Ian Mackenzie-Kerr

Thames & Hudson book designer

Wednesday 05 October 2011 23:24

As a book designer at Thames & Hudson for nearly 50 years, Ian Mackenzie-Kerr was still working four days a week until his recent illness. He joined them in 1957, having worked for another publisher for less than a year.

Ian Mackenzie-Kerr, book designer: born London 18 November 1929; died London 27 May 2005.

As a book designer at Thames & Hudson for nearly 50 years, Ian Mackenzie-Kerr was still working four days a week until his recent illness. He joined them in 1957, having worked for another publisher for less than a year.

Thames & Hudson had no art department then, and in the early years designed at least half the books produced by the firm. Mackenzie-Kerr was closely involved in the development of integrated illustrated books on a grand scale, especially the series that began with The Age of Rococo by Arno Schoenberger in 1960. These books reflect Mackenzie-Kerr's skill in finding images, supervising colour printing, and overcoming the suspicions of some academic authors towards pictorial lavishness by his knowledge, enthusiasm and tact.

Colleagues were amazed by his ability to bring order to piles of unruly photographs to achieve a smooth match of words and images. He developed a particularly strong friendship with Edwin Smith and Olive Cook when working on books such as The Wonders of Italy (1965). In 1982, he helped Cook to produce the major anthology of Smith's photographs, Edwin Smith: photographs 1935-1971, and lived long enough to see his essay on their book collaborations published last year as the first part of A View of the Cotswolds, a book planned by Cook for the Whittington Press shortly before her death.

He also enjoyed his contact with Michael Ayrton, designing the monograph Giovanni Pisano, with notes by Henry Moore, in 1969. When computer design became unavoidable in the 1990s, Mackenzie-Kerr was quietly proud to have mastered the new technology, although he had recently been considering retirement.

Ian Mackenzie-Kerr's mother, a ballroom-dance teacher and enthusiast for history, was a strong influence. His father had been an officer in the Black Watch in the First World War, and made his living between the wars as a hotel manager. This seems an unlikely background for someone as learned and fastidious as Ian, but the passing spectacle of hotel guests probably helped to stimulate his ability as a mimic and raconteur. He would enter the part of the person being portrayed, whether it was Edith Sitwell or Henry Moore.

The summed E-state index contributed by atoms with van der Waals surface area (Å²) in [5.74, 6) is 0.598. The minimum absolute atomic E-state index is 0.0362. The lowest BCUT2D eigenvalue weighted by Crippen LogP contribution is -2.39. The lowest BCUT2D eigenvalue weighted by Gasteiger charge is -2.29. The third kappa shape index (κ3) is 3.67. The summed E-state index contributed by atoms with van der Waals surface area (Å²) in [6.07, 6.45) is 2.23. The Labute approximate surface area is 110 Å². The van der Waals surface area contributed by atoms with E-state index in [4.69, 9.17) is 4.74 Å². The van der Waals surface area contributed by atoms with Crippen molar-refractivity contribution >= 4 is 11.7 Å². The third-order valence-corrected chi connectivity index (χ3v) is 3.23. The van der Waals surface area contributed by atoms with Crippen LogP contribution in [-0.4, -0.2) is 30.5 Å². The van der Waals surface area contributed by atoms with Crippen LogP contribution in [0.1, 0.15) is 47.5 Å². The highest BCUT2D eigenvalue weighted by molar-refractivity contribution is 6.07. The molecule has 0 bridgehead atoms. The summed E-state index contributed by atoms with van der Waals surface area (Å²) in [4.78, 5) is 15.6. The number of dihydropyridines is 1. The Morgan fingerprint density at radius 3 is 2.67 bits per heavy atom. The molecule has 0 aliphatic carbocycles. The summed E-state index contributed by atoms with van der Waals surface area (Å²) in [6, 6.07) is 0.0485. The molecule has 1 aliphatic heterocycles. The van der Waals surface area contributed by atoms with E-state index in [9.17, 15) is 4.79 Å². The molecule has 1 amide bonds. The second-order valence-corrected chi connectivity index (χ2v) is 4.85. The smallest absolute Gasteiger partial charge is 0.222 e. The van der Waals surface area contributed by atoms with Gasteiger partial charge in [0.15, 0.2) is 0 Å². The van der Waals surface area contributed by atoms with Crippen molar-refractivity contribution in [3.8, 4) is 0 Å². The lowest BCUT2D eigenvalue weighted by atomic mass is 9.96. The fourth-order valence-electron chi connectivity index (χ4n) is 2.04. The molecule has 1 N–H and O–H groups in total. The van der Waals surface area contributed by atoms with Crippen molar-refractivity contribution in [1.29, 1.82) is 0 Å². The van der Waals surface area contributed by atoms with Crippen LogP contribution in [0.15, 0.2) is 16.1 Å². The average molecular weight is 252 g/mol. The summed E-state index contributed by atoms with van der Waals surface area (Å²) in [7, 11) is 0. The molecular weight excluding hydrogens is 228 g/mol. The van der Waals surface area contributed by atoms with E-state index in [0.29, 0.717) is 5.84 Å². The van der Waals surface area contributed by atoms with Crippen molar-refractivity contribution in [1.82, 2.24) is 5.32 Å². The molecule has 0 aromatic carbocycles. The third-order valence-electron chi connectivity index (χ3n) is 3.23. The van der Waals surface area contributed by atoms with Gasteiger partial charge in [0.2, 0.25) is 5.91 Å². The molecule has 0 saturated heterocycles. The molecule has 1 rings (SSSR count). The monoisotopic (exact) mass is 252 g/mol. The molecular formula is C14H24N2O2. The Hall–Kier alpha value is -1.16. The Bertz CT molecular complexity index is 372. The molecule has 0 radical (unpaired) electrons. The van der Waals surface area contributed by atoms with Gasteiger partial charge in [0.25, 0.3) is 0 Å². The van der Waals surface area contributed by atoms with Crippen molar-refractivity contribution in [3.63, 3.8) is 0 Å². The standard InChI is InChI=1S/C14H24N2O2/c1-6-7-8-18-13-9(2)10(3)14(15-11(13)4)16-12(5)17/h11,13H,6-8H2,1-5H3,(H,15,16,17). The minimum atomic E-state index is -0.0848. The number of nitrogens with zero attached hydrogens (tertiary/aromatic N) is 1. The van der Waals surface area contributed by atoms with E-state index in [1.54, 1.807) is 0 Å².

He developed his talents for art and drama at Bryanston School, where he first briefly met another old boy, Charles Handley-Read, later famous as a pioneer collector and historian of Victorian design. The headmaster, Thorold Coade, was the chief drama producer, and among other roles cast Ian Mackenzie-Kerr as Lady Macbeth. He was fine looking, with very dark eyes, and briefly considered a professional stage career; even when he was already in the book world, he was offered Peter Cook's role in Beyond the Fringe for the Australian tour.

National service took him to Cyprus as an intelligence officer, where he monitored Arabic language broadcasts. He began four years at Goldsmiths College, London, under Clive Gardiner in 1950. Stanley Payne, a fellow student, remembers him arriving as "a fully formed 18th-century graphic gentleman". Betty Swanwick, who became a close friend, was his most important influence there, and he enthusiastically joined her toy theatre group, where complete productions were designed, written and performed by students in a more elaborate version of a Pollock's toy theatre. He returned in later years to help, and wrote and illustrated a short article extolling this art form in ARK, the magazine of the Royal College of Art, in 1956.

Moving on to the Royal College, Mackenzie-Kerr was taught illustration by Edward Ardizzone and Edward Bawden, relishing the difference in their approaches to a life model. He was able to imitate the drawing style of both artists, but normally his own drawings (known to his friends through exquisite hand-coloured Christmas cards), inclined more towards Bawden.

Among his published drawings are a set of section titles and a frontispiece for Roy Strong's collection of Times journalism, Strong Points, published by Thames & Hudson in 1985. Mark Boxer had been suggested, but Mackenzie-Kerr's delicate and allusive emblematic trophies are a better reflection of the content.

At the college, he continued to act, including the leading role in Farquar's The Recruiting Officer. His thesis was on Christ Church, Spitalfields, and he had a great knowledge of architecture and enthusiasm for seeing new places. In 1962, Mackenzie-Kerr was persuaded by Nikolaus Pevsner to become designer and joint editor (with Ian Sutton, his colleague for 40 years at Thames & Hudson) of the Victorian Society Annual, which was no sinecure. He gave the society a graphic identity later lost but recently restored to its printed matter and was a regular on its walks and visits, and later those of the Twentieth Century Society. He was an adventurous foreign traveller, with specialised groups and friends.

Ian Mackenzie-Kerr's verbal and graphic wit was shared with office colleagues in the form of illustrated notes left on their desks, and he was pleased that so many younger Thames & Hudson staff came to visit him in hospital. He kept an illustrated diary of his personal and professional life which will be a valuable record of the momentous period of publishing history to which he contributed.

Alan Powers

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